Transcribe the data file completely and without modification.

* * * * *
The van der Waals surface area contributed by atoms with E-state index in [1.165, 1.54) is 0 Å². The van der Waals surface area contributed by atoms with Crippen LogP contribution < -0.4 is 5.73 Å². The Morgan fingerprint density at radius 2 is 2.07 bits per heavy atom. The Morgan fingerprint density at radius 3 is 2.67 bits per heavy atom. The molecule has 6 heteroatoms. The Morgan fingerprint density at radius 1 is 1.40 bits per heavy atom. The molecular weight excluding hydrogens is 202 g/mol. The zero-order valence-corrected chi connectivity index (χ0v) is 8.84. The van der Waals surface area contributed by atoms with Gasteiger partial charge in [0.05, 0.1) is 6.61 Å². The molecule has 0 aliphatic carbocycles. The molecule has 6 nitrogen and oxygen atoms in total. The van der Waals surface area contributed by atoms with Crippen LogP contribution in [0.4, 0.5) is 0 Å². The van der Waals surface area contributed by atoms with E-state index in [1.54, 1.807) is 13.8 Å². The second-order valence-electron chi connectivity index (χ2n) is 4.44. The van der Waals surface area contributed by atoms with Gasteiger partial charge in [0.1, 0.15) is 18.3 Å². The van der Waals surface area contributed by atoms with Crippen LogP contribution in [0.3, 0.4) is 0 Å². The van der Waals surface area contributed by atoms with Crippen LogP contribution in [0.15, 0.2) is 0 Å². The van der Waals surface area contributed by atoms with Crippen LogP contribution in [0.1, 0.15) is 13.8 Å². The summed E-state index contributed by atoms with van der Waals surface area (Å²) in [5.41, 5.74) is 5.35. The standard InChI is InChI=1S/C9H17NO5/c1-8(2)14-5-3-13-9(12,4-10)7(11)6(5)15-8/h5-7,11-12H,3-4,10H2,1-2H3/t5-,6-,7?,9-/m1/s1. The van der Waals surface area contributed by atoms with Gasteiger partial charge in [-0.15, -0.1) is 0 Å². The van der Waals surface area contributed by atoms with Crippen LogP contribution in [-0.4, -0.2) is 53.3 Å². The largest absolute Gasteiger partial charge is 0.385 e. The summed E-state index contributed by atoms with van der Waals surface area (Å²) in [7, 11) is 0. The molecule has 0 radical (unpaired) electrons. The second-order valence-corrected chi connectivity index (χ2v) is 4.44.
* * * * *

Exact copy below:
The van der Waals surface area contributed by atoms with E-state index in [1.165, 1.54) is 0 Å². The van der Waals surface area contributed by atoms with Crippen LogP contribution < -0.4 is 5.73 Å². The Morgan fingerprint density at radius 2 is 2.07 bits per heavy atom. The Morgan fingerprint density at radius 3 is 2.67 bits per heavy atom. The molecule has 6 heteroatoms. The Morgan fingerprint density at radius 1 is 1.40 bits per heavy atom. The molecular weight excluding hydrogens is 202 g/mol. The zero-order valence-corrected chi connectivity index (χ0v) is 8.84. The van der Waals surface area contributed by atoms with Gasteiger partial charge in [0.05, 0.1) is 6.61 Å². The molecule has 0 aliphatic carbocycles. The molecule has 6 nitrogen and oxygen atoms in total. The van der Waals surface area contributed by atoms with Crippen LogP contribution in [0.4, 0.5) is 0 Å². The van der Waals surface area contributed by atoms with E-state index in [1.54, 1.807) is 13.8 Å². The second-order valence-electron chi connectivity index (χ2n) is 4.44. The van der Waals surface area contributed by atoms with Gasteiger partial charge in [0.1, 0.15) is 18.3 Å². The van der Waals surface area contributed by atoms with Crippen LogP contribution in [0.3, 0.4) is 0 Å². The van der Waals surface area contributed by atoms with Crippen LogP contribution in [0.15, 0.2) is 0 Å². The van der Waals surface area contributed by atoms with Crippen LogP contribution in [0.1, 0.15) is 13.8 Å². The summed E-state index contributed by atoms with van der Waals surface area (Å²) in [5.41, 5.74) is 5.35. The standard InChI is InChI=1S/C9H17NO5/c1-8(2)14-5-3-13-9(12,4-10)7(11)6(5)15-8/h5-7,11-12H,3-4,10H2,1-2H3/t5-,6-,7?,9-/m1/s1. The van der Waals surface area contributed by atoms with Gasteiger partial charge in [-0.15, -0.1) is 0 Å². The van der Waals surface area contributed by atoms with Crippen LogP contribution in [-0.4, -0.2) is 53.3 Å². The largest absolute Gasteiger partial charge is 0.385 e. The summed E-state index contributed by atoms with van der Waals surface area (Å²) in [7, 11) is 0. The molecule has 0 radical (unpaired) electrons. The second-order valence-corrected chi connectivity index (χ2v) is 4.44.